Bull markets can last longer than you think. From 2012-2014, the S&P 500 gained 16%, 35%, then 14%. Somewhere in that time the bears became vocal about valuations and profit margins and a whole host of other issues. The market has spent the last decade climbing this wall of worry.
Stocks took a breather in 2015, then gained 34% over the next two years. The S&P 500 gave back a little in 2018, then gained 31% in 2019, 18% in 2020, and 29% in 2021.
If you’ve thought this bull market can’t possibly continue, you’ve been proven wrong. Eventually you’ll be right. But can you survive being wrong? Investing is a marathon even though it feels like a series of sprints.
The market doesn’t have to stop going up when bubbles pop. One of the biggest stock market stories of the year was the reversal of high-flying stay-at-home stocks. Zoom and Teladoc are both 70% below their highs. There was a school of thought that said when these bubbles pop, it’s going to take the rest of the market down with them. With 70 all-time highs in the S&P 500 this year, clearly this has been proven to be false.
Experience is overrated. Especially in a bull market. The performance of these hedge funds, which have a collective 4,700 years in the market hammers this point home pretty well.
To be fair, I wouldn’t expect hedge funds, which by definition aren’t fully exposed to the upside, to outperform in an up 30% year. But I wouldn’t expect single digits either, or worse, large losses.
Experience tells you that this will end badly. And eventually it will, it always does. But again, can you survive when you’re wrong?
Investors don’t necessarily get better with experience because markets are adaptive, unlike most of our learning environments. I won’t ever touch a stove again on purpose because I know it’s hot. I won’t go in a cold shower because I know it’s cold. But “I won’t ever buy stocks again when the CAPE ratio is above 25 because I remember 1999” is not the same thing.
To quote myself, “The greatest lesson we can learn from history is that those who learn too much from it are doomed to draw parallels where none exist.”
Skeptics sounds smart. Optimists make money. As I said at the top of this post, my reflections and lessons of this year are a time capsule of the current environment. An environment that might change as soon as I hit publish. Sure doom and gloomers will look like soothsayers from time to time, but I don’t know anybody who got rich fading the human spirit. Don’t short capitalism.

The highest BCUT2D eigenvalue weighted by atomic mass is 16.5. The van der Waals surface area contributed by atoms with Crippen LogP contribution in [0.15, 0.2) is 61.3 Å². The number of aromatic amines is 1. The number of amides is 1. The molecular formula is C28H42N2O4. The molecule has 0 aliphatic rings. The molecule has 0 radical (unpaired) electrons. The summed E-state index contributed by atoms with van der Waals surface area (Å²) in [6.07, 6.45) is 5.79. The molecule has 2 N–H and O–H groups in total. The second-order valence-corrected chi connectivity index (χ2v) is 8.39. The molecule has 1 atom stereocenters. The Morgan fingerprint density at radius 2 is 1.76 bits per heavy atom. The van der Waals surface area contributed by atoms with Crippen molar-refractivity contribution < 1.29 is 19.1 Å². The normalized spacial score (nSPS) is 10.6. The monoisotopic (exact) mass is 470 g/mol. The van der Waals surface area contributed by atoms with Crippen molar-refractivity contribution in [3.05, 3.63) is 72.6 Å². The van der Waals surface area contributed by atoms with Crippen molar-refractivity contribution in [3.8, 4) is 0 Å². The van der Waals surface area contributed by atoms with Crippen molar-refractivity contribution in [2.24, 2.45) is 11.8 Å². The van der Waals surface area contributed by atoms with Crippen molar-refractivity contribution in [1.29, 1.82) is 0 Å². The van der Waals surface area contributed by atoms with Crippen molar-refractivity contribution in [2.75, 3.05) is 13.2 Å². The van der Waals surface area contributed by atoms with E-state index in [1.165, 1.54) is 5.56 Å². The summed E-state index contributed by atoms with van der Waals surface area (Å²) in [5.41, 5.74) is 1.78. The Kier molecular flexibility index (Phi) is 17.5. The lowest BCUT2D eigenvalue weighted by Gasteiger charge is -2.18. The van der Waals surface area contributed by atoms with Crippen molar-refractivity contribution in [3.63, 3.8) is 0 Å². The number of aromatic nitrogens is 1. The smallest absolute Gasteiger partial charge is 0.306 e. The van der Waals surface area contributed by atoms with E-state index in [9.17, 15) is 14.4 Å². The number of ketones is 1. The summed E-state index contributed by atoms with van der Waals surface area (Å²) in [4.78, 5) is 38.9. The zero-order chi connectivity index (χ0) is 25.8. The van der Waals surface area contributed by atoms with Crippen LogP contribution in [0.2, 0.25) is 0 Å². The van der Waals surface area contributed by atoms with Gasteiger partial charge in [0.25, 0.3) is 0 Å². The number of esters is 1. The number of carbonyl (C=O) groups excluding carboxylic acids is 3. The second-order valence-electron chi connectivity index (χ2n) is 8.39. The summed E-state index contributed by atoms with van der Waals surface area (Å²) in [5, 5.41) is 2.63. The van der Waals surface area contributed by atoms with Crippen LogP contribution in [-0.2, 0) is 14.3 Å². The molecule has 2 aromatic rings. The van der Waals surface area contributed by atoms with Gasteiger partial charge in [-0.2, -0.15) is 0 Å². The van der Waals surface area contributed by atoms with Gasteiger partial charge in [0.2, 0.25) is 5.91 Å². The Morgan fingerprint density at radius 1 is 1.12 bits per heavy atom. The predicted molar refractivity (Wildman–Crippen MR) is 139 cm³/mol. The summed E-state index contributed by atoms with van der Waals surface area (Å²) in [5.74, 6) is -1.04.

It’s easy to be a knee-jerk skeptic. In fact, that will probably serve an investor well. Shiny objects can be dangerous. But a healthier attitude, especially in a bull market, is to be knee-jerk curious. “Metaverse? What’s that? Sounds dumb, but maybe it’s worth investigating.”
Shoeshine indicators are completely dead. A year and a half ago, a plumber came to my house and started talking about the stock market. It felt like a “sell everything” moment. Sure, a lot of the names he was trading went to crap, but the market is up 50% since that time. If I used that as an indicator to go to cash, I’d still be waiting to get back in.
Avoid extremes. Never go all in or all out. Both lead to extreme thinking, which leads to extremely bad outcomes. It’s one thing to say, “crap, I guess I can’t handle a portfolio of 80% stocks, I’ll dial it back to 60%.” It’s a whole other thing to say, “crap, I can’t handle the volatility. I’m gonna go to cash until things settle down.” One person is going to survive the ups and the downs and the other person isn’t.
People are starved for yield. With inflation running as high as it has, it’s incredible what’s happened to interest rates. This is another chart that should make you question everything you thought you knew about how markets function.
Inflation is running near 7% and the 10-year couldn’t get higher than 1.75%. This chart from Eric Balchunas shows $209 billion flowing into fixed income ETFs in 2021, despite a 2% loss, and with the fed telegraphing 3 rate hikes in 2021.
There’s a record amount of money out there and all of it needs a home. I could be wrong, obviously, but if I had to guess, I’d say the 10-year doesn’t get above 3% for a long time.
Wishing everybody a happy and healthy new year. Thank you very much to all of you who took some time to read my stuff this year.